by LAUREN CODLING
FOR most students, life at university can be about acquiring an academic qualification or two, making friends and enjoying new experiences.
But those looking for a bit more could try the University Officers’ Training Corps (UOTC), an Army Reserve unit which enlists university students who can go on to train as the next generation of army officers, if they so desire.
Students learn valuable skills – to help further their career within the army as well as in civilian employment – and also enjoy sports activities such as canoeing, kayaking, gliding, mountaineering, skiing and sub-aqua diving. There are opportunities to travel abroad, too.
Pebbles Ace-Acquah, 21, a student at the University of Reading, from Kent, said the UOTC had changed her student experience for the better. She told Eastern Eye, “I think UOTC rounds you out in a way that university by itself just doesn’t. You get to know yourself so much more, including how you react under stress, what you’re like as a leader, and your strengths and weaknesses in this regard. At the same time, there are excellent staff members who want to help you develop any way they can.”
Disha Seechurn, 20, from London’s Brunel University, said her confidence improved and she became more disciplined following her time in the UOTC. “Working at events such as Fresher’s Fairs helped to increase my confidence in public speaking and talking to new people,” Seechurn said. “As someone who always used to be late, my punctuality has definitely improved too.”
The UOTC can be a pathway for future army officers as both regulars (full-time) and reserves (part-time). Although there are no requirements to join the Army after graduation, approximately 35-40 per cent of the Regular Army Commissioning course is made up of those who have attended the UOTC.
Gevish Kuma Kheddo, 19, said his goal was to join the services as an engineer, while Ace-Acquah said she was “definitely” considering an armed forces career.
Jordan Berry, 21, from Dorset, said the course helped him improve his skills relating to organisation, planning, time management, self-discipline, communication, leadership, and teamwork. “These (skills) are all transferrable and will have a positive impact in a cadet’s life whatever they go on to do,” he said.
Berry, an economics, politics, and international relations student at Royal Holloway, University of London, said he was still weighing up his options, but insisted there were “lots of different (career) pathways”. He is due to engage with the Army Officer Selection Board (AOSB) in Westbury, which, if successful, will give him a ‘job offer’ to join as a full-time officer after university.
“This offer has an expiry date of five years, so it would be an excellent way of keeping my graduate options open,” he said. “I’m confident that if I joined full time, I would want to attend the Royal Military Academy Sandhurst and commission as an officer.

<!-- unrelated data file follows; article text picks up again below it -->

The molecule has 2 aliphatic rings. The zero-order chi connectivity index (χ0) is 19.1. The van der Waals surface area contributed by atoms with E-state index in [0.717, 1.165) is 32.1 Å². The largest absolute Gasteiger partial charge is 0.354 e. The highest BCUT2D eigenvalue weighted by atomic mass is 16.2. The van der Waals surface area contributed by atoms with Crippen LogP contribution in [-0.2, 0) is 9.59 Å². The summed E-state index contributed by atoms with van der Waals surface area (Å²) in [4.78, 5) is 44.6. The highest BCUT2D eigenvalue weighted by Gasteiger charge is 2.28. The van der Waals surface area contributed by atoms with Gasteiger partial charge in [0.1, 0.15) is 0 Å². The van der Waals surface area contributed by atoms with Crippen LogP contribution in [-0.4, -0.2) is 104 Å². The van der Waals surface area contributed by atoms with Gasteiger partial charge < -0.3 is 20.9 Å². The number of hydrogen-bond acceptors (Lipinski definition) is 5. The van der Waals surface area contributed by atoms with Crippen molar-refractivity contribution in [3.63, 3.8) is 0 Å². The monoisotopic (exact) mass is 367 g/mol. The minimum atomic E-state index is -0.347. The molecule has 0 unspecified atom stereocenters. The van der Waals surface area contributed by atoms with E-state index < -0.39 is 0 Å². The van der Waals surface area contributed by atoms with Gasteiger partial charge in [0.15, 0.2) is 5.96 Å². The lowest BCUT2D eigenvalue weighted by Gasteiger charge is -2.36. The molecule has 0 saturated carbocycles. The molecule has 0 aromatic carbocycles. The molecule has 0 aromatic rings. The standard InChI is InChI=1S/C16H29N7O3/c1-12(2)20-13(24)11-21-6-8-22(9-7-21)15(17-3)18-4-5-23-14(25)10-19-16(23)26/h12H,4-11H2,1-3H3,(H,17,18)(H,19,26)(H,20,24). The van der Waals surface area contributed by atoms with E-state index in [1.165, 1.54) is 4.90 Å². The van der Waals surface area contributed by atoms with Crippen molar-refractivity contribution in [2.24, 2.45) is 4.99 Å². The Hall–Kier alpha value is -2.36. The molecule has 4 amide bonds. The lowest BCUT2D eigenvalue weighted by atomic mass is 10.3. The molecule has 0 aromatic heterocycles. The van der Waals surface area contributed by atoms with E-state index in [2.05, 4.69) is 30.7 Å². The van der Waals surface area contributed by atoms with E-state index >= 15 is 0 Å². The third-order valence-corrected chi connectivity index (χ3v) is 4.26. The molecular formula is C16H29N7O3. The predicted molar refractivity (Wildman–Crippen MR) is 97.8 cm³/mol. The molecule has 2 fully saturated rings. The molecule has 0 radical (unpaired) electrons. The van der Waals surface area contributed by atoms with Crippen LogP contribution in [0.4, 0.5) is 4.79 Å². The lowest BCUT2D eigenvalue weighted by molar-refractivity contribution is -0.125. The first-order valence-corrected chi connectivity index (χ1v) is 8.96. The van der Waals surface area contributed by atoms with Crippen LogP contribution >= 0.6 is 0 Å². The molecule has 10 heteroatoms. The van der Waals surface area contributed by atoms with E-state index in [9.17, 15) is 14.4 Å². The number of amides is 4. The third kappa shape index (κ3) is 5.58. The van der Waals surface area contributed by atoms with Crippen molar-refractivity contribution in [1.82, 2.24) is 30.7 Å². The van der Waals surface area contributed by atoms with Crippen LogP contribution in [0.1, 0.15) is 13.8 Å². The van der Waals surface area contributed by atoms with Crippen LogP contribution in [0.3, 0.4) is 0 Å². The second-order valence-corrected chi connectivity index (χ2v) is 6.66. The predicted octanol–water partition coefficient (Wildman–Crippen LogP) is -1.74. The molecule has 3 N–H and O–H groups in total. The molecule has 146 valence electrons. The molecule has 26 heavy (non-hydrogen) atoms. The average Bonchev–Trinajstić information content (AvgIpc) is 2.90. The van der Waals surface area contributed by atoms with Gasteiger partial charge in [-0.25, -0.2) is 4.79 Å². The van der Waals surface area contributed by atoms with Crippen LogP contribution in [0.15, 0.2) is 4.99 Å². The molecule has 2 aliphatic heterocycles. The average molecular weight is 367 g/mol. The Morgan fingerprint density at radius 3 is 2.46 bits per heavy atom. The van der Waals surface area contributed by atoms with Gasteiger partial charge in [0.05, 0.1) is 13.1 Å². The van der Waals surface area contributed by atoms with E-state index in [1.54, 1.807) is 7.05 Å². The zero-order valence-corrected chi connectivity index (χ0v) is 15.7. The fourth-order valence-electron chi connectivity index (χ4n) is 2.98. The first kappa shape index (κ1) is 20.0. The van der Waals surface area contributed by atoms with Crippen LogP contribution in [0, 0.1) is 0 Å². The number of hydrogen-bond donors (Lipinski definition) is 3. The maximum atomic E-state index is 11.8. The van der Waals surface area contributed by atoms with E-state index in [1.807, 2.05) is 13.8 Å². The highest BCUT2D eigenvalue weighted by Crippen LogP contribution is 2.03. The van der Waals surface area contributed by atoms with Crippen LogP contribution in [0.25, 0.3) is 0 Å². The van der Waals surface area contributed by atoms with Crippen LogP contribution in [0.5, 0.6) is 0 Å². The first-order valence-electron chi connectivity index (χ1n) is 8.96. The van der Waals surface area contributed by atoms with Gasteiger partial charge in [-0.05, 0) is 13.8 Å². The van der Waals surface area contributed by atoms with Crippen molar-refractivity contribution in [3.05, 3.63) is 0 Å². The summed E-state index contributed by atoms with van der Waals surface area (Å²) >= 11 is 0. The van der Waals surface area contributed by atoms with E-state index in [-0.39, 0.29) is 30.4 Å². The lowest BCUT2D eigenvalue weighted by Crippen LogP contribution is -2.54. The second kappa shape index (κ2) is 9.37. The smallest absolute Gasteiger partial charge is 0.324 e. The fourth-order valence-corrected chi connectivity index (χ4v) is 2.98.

“However, I am also considering the reserves. The demands of my civilian career would be the determining factor in whether I became an officer or a private.”
As well as providing individuals with valuable training and travel opportunities, participants are also paid for their service based on the time they choose to commit. Seechurn said it was a “big bonus” of the scheme.
“You learn skills for life, and you’re not committed to anything so if it’s not for you, then you can leave at any point,” she said. “You have the opportunity to participate in amazing activities such as ski trips, sailing or diving, while getting paid at the same time.”
All training is designed to fit around the academic calendar, which means that studies will always have priority. “There are no required hours, so attendance is flexible,” Seechurn said.
One of the key themes of the time students spend in the UOTC is ‘Make Friends for Life’. The UOTC conducts social events and cultural activities, such as fancydress balls and formal dinners.
For Ace-Acquah, the friendships from the UOTC were “one of the best things about (the experience)”. In many ways, she said, the relationships had been “more meaningful” than university friendships. “Knowing someone for a year in UOTC can feel like 10 years,” she said. “As you have periods of living with them, and you see them in practically every state – from dressed to the nines for annual dinner to an unwashed mud beast on exercise – you become closer much more quickly.”
Seechurn said she was still in contact with friends from UOTC, even those who had already graduated and left the corps. “The relationships you share are capable of being light-hearted, they lift your mood, particularly during tough times, but can also be personal.”
Ace-Acquah said her experience also helped clear up any previous misconceptions as she learned more about life in the military. “It has broken any preconceived notions I had about women in the army, or what kind of person I was expected to be in order to join as an officer.”
However, Berry acknowledged the experience was perhaps not for everyone, such as those who preferred not to be pushed physically or step out of their comfort zone. “If you thrive in a high-pressure environment, enjoy the outdoors and have a ‘carpe diem’ mentality, it is definitely to be recommended as you will be surrounded by students of a similarly driven mindset,” he said. “I can think of plenty of people I know at university who wouldn’t enjoy it at all – but that’s the beauty of it.”
Go to www.army.mod. uk/who-we-are/corps-regiments-and-units/university-officers-training-corps/for more information.